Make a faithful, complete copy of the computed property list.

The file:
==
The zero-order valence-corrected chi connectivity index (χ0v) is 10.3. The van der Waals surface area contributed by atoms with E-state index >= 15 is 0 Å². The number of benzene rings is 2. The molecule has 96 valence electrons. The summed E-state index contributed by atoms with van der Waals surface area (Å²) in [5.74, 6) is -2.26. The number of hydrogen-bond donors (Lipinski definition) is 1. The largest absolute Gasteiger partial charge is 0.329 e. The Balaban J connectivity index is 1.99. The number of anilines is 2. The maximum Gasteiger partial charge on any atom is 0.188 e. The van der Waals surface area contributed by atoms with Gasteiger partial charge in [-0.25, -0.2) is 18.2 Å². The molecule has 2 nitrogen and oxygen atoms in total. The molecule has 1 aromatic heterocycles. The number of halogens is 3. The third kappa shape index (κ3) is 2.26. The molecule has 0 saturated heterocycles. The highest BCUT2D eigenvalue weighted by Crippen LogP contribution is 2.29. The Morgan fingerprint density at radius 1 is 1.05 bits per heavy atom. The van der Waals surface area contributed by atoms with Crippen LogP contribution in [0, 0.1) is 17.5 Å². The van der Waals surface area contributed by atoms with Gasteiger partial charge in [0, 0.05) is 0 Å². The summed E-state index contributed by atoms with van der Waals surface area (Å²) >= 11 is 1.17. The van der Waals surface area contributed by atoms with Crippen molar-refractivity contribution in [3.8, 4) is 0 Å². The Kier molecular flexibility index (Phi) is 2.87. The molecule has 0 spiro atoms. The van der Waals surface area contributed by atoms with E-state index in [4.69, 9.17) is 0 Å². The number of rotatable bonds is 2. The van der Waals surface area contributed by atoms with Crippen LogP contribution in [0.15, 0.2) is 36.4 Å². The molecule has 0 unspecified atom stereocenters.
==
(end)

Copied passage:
The zero-order valence-corrected chi connectivity index (χ0v) is 10.3. The van der Waals surface area contributed by atoms with E-state index >= 15 is 0 Å². The number of benzene rings is 2. The molecule has 96 valence electrons. The summed E-state index contributed by atoms with van der Waals surface area (Å²) in [5.74, 6) is -2.26. The number of hydrogen-bond donors (Lipinski definition) is 1. The largest absolute Gasteiger partial charge is 0.329 e. The Balaban J connectivity index is 1.99. The number of anilines is 2. The maximum Gasteiger partial charge on any atom is 0.188 e. The van der Waals surface area contributed by atoms with Gasteiger partial charge in [-0.25, -0.2) is 18.2 Å². The molecule has 2 nitrogen and oxygen atoms in total. The molecule has 1 aromatic heterocycles. The number of halogens is 3. The third kappa shape index (κ3) is 2.26. The molecule has 0 saturated heterocycles. The highest BCUT2D eigenvalue weighted by Crippen LogP contribution is 2.29. The Morgan fingerprint density at radius 1 is 1.05 bits per heavy atom. The van der Waals surface area contributed by atoms with Crippen LogP contribution in [0, 0.1) is 17.5 Å². The van der Waals surface area contributed by atoms with Gasteiger partial charge in [0, 0.05) is 0 Å². The summed E-state index contributed by atoms with van der Waals surface area (Å²) >= 11 is 1.17. The van der Waals surface area contributed by atoms with Crippen molar-refractivity contribution in [3.8, 4) is 0 Å². The Kier molecular flexibility index (Phi) is 2.87. The molecule has 0 spiro atoms. The van der Waals surface area contributed by atoms with E-state index in [4.69, 9.17) is 0 Å². The number of rotatable bonds is 2. The van der Waals surface area contributed by atoms with Crippen LogP contribution in [0.15, 0.2) is 36.4 Å². The molecule has 0 unspecified atom stereocenters.